1. Ruby Pawankar, G.W.C., Stephen T. Holgate, Richard F. Lockey, WAO White Book on Allergy 2011-2012: Executive Summary., in WAO World Allergy Organization - A World Federation of Allergy, Asthma and Clinical Immunology Societies. 2011-2012.
  2. Platts-Mills, T.A. and J.A. Woodfolk, Allergens and their role in the allergic immune response. Immunol Rev, 2011. 242(1): p. 51-68.
  3. Karp, C.L., Guilt by intimate association: what makes an allergen an allergen? J Allergy Clin Immunol, 2010. 125(5): p. 955-60; quiz 961-2.
  4. Chivato, T., et al., Allergy, living and learning: diagnosis and treatment of allergic respiratory diseases in Europe. J Investig Allergol Clin Immunol, 2012. 22(3): p. 168-79.
  5. Rentzos, G., et al., Intestinal allergic inflammation in birch pollen allergic patients in relation to pollen season, IgE sensitization profile and gastrointestinal symptoms. Clin Transl Allergy, 2014. 4: p. 19.
  6. Asam, C., et al., Bet v 1--a Trojan horse for small ligands boosting allergic sensitization? Clin Exp Allergy, 2014. 44(8): p. 1083-93.
  7. Smith, M., et al., Geographic and temporal variations in pollen exposure across Europe. Allergy, 2014. 69(7): p. 913-23.
  8. Kim, Y.H., et al., Correlation between skin prick test and MAST-immunoblot results in patients with chronic rhinitis. Asian Pac J Allergy Immunol, 2013. 31(1): p. 20-5.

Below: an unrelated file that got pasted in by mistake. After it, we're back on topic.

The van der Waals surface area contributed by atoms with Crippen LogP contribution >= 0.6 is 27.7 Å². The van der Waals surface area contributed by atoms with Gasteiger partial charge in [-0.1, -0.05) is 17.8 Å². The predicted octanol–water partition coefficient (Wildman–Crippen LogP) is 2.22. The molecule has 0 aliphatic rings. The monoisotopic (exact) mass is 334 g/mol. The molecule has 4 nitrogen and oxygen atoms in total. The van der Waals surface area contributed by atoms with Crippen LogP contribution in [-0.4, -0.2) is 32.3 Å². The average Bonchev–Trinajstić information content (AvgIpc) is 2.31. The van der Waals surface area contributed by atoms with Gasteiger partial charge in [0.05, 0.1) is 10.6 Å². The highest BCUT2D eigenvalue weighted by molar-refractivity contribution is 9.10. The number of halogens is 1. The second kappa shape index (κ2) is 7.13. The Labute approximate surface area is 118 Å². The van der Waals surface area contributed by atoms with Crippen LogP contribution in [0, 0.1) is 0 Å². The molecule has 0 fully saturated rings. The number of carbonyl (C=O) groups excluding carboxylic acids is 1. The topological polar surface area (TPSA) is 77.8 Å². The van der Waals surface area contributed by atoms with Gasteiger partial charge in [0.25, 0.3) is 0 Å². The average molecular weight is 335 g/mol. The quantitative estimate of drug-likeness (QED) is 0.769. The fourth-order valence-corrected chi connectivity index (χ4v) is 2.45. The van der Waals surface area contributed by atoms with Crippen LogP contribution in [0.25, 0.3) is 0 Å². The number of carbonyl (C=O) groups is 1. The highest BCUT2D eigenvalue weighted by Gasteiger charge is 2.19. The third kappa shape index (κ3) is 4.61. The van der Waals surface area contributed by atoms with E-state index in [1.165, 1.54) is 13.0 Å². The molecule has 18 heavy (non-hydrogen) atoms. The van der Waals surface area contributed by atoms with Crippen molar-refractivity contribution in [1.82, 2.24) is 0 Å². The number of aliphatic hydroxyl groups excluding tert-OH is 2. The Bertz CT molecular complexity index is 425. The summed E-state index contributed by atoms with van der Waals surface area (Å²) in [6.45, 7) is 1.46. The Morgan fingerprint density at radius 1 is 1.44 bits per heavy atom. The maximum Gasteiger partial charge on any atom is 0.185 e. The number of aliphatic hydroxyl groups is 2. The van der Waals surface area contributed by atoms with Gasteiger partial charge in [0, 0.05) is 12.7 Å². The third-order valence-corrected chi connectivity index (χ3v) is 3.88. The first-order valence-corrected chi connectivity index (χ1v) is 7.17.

9. Cross, S., S. Buck, and J. Hubbard, Allergy in general practice. BMJ, 1998. 316(7144): p. 1584-7.
  10. Sastre, J., Molecular diagnosis in allergy. Clin Exp Allergy, 2010. 40(10): p. 1442-60.
  11. Ceuppens, J.L., et al., Immunotherapy with a modified birch pollen extract in allergic rhinoconjunctivitis: clinical and immunological effects. Clin Exp Allergy, 2009. 39(12): p. 1903-9.
  12. Akdis, C.A. and M. Akdis, Mechanisms of allergen-specific immunotherapy and immune tolerance to allergens. World Allergy Organ J, 2015. 8(1): p. 17.
  13. Kappen, J.H., et al., Applications and mechanisms of immunotherapy in allergic rhinitis and asthma. Ther Adv Respir Dis, 2017. 11(1): p. 73-86.
  14. Soyka, M.B., D. Holzmann, and C.A. Akdis, Regulatory cells in allergen-specific immunotherapy. Immunotherapy, 2012. 4(4): p. 389-96.
  15. Valenta, R., et al., Recombinant allergens for allergen-specific immunotherapy: 10 years anniversary of immunotherapy with recombinant allergens. Allergy, 2011. 66(6): p. 775-83.
  16. Luger, E.O., et al., Allergy for a lifetime? Allergol Int, 2010. 59(1): p. 1-8.
  17. Pelaia, G., A. Vatrella, and R. Maselli, The potential of biologics for the treatment of asthma. Nat Rev Drug Discov, 2012. 11(12): p. 958-72.